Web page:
December 11, 2018 / Comments Off on Standing On Mountains

Standing On Mountains

Peak Bagging. Is it a hobby? A sport? I’m not really sure how to classify it, but I am thankful I have fallen in love with it. I love how a peak takes on different looks from each angle you view it and how it can turn into something almost unrecognizable as you near its summit. Then when you make the final approach, this giant mass is reduced to a small rock pile right in front of your eyes. Standing on top of a mountain has been something that has intrigued me since I was a little kid. For whatever reason, I never decided to go after it. Maybe I was scared, didn’t have the time, or wasn’t in good enough shape. But those excuses are in the past.

After taking up crossfit 3 years ago, I started getting in much better shape. Hiking and hunting became more enjoyable and much easier. In 2017, I did a 10-day mountain goat hunt with Circle M Outfitters in British Columbia and quickly realized that being in the best shape of my life, was still not good enough. The difference between gym shape and mountain shape could be seen in 10 minutes of hiking with my guides. During this trip, we bagged summits of a couple unnamed peaks in the Omenica Mountains and the feeling of accomplishment standing on those was an amazing feeling.

Once the snow melted in the high sierras in 2018, I wanted to start standing on top of mountains to feel that feeling again. Not to mention, it would put me into mountain shape for deer season in September. It all started in late June when we took a day hike to Winnemucca Lake off Carson Pass in the Sierras. I decided it would be fun to take down the nearly 9600-foot Elephant’s Back. I mean, I’ve only been hiking by it for 10 years, why not?. With my wife and my 7-year old son, we ventured up the loose rock to the top and were treated with amazing views. I was hooked again. My son too. We went home and downloaded the Peak Bagger App (which is a must have app) and quickly logged in our ascent. I soon discovered something called the Tahoe-Ogul List and I was quickly hooked! The 63-peak list is comprised of Northern California and Nevada peaks in the Tahoe vicinity and slightly outside of it. I thought tackling this list would be a great way to hang out with family and friends while seeing many new areas of the Sierras. My go to area has always been the Highway 88 area, so this would push me out of my home turf and open up new country that I have never fished or hunted in. I researched the peak list and most of these seemed more than doable with my skillset, only one peak has major technical climbing and I figured I could save that till the end and hire a guide.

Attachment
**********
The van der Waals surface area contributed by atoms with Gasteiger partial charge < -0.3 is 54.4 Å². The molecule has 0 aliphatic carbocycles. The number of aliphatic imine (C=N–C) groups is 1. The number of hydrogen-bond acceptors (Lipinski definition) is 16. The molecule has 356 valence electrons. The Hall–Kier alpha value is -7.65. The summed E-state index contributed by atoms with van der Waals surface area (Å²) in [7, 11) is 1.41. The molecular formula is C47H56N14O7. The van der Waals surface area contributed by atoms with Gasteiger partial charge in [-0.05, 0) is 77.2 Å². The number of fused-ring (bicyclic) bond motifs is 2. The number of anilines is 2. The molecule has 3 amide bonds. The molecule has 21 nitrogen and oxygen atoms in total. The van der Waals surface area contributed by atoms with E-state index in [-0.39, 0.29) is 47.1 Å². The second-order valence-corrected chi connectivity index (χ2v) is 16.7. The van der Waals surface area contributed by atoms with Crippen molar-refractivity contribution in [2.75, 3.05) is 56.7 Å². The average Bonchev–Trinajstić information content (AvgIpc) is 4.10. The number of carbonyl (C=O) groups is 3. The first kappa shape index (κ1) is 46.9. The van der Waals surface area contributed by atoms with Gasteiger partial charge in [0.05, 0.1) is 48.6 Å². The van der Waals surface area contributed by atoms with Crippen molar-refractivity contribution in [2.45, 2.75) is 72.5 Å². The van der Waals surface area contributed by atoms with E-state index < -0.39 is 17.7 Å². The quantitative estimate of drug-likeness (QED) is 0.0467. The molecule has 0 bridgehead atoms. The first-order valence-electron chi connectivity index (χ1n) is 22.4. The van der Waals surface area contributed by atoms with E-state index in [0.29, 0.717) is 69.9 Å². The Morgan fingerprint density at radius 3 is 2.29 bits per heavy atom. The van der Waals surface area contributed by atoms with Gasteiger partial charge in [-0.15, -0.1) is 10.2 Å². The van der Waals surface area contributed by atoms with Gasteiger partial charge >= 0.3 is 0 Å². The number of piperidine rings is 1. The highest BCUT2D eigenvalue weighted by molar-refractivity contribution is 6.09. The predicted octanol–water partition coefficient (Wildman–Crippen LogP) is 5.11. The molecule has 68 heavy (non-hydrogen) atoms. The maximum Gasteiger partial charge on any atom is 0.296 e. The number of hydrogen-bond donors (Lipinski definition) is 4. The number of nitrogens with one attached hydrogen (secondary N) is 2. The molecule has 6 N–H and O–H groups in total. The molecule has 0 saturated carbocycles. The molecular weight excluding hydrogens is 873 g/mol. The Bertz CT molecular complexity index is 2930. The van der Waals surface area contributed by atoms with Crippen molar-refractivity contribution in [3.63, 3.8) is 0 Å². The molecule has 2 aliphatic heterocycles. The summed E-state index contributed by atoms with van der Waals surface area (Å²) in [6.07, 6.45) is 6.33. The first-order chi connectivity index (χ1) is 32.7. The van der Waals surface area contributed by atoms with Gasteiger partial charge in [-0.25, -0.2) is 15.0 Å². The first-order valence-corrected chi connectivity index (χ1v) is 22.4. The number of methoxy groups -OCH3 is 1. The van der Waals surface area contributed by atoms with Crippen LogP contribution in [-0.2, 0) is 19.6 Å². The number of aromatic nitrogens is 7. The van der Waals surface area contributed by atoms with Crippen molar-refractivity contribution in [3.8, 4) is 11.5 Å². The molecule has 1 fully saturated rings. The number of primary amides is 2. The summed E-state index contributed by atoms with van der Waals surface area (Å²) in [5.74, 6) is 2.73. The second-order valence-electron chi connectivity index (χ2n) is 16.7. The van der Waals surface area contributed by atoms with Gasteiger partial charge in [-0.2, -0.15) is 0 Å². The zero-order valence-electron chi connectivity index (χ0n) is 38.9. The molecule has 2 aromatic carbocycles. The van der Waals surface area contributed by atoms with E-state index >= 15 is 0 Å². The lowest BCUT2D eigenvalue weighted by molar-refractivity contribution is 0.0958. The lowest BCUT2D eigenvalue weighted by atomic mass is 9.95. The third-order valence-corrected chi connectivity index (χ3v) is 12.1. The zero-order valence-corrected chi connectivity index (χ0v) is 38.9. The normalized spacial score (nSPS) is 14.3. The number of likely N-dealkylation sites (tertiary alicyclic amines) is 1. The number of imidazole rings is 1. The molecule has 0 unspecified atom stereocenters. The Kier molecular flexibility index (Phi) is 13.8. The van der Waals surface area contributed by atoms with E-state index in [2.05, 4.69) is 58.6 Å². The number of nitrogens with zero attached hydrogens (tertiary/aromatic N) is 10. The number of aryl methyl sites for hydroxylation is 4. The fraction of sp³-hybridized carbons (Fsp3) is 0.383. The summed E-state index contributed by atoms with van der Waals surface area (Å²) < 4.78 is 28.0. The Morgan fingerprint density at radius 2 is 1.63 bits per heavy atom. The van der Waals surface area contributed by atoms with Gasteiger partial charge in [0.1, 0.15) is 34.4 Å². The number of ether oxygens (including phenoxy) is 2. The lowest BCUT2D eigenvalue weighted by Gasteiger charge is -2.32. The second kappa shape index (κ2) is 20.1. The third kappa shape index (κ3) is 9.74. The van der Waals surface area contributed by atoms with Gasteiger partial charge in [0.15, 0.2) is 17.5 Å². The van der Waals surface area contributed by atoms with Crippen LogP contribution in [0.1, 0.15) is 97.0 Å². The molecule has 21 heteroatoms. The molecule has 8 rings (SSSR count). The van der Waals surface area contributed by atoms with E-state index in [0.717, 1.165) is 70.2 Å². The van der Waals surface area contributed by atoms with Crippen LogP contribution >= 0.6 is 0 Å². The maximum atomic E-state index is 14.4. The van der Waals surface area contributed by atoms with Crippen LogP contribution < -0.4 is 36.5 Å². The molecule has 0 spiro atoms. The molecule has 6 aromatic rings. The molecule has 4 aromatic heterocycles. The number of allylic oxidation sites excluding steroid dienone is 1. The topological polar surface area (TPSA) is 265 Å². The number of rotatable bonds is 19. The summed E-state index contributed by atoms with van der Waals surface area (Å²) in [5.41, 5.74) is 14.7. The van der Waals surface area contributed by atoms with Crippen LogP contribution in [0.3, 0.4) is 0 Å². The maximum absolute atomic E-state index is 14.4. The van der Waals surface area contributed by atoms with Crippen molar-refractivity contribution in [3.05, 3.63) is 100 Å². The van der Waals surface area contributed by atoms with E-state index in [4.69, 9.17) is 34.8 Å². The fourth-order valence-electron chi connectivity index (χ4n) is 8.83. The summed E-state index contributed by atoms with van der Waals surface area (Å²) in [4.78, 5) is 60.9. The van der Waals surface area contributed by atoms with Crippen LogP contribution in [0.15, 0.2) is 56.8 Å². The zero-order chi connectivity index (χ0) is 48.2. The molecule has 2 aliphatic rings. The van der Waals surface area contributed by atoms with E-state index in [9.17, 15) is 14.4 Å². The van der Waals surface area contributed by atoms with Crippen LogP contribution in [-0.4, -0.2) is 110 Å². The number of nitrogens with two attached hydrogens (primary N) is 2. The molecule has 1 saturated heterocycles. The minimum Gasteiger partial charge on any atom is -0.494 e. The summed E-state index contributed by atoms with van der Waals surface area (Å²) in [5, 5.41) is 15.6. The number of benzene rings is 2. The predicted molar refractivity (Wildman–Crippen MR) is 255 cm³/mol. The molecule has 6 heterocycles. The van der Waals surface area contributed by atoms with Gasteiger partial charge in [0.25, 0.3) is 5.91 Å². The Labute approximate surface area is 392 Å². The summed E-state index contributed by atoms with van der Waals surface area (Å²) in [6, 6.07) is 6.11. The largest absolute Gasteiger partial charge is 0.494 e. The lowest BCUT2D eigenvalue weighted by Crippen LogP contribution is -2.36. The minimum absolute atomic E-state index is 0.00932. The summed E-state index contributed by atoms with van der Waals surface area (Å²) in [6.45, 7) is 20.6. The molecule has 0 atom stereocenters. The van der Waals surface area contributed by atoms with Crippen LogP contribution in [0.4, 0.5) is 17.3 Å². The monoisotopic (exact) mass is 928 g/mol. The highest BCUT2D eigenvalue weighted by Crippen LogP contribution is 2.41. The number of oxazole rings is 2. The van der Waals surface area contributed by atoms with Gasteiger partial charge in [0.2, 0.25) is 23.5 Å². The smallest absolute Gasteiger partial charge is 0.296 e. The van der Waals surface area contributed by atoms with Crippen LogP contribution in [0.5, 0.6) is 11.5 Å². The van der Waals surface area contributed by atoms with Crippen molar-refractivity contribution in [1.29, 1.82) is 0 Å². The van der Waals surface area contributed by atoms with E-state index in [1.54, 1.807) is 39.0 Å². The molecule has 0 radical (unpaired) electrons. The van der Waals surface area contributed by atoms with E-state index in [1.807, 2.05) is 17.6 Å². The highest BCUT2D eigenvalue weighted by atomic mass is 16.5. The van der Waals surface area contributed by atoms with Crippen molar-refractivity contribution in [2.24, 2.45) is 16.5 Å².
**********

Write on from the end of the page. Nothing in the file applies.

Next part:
The following week, me and a couple friends bagged Round Top Peak (10,388 feet) and my quest to the Oguls had begun.

Thanks to the heavy snow after Thanksgiving, I’m going to close out 2018 with 9 Oguls completed and 18 total peaks. According to my stats, I’ve hiked 86 miles and climbed 17,624 vertical feet. Yes the Peak Bagger app keeps track of all this, and it’s free! Why aren’t you downloading it yet =)

My goals for 2019 are lofty. I’m hoping to take down at least 20 Oguls to get near the halfway point, in addition, I’m setting the goal of 50 total peaks and 100,000 feet climbed. While I know this is going to be a crazy challenge, I know that I can do it, especially starting earlier in the year with some Bay Area summits and maybe some snowshoe adventures in the Sierra. My son loves logging into the app and reading about peaks, in fact, the other day he just randomly approached me with a list of peaks he wants to bag in the coming year! Heck yeah!

Peak Bagging is so much fun in so many ways and if you are western hunter, no better way to train for the fall season. Let’s get after it!


Last modified: December 11, 2018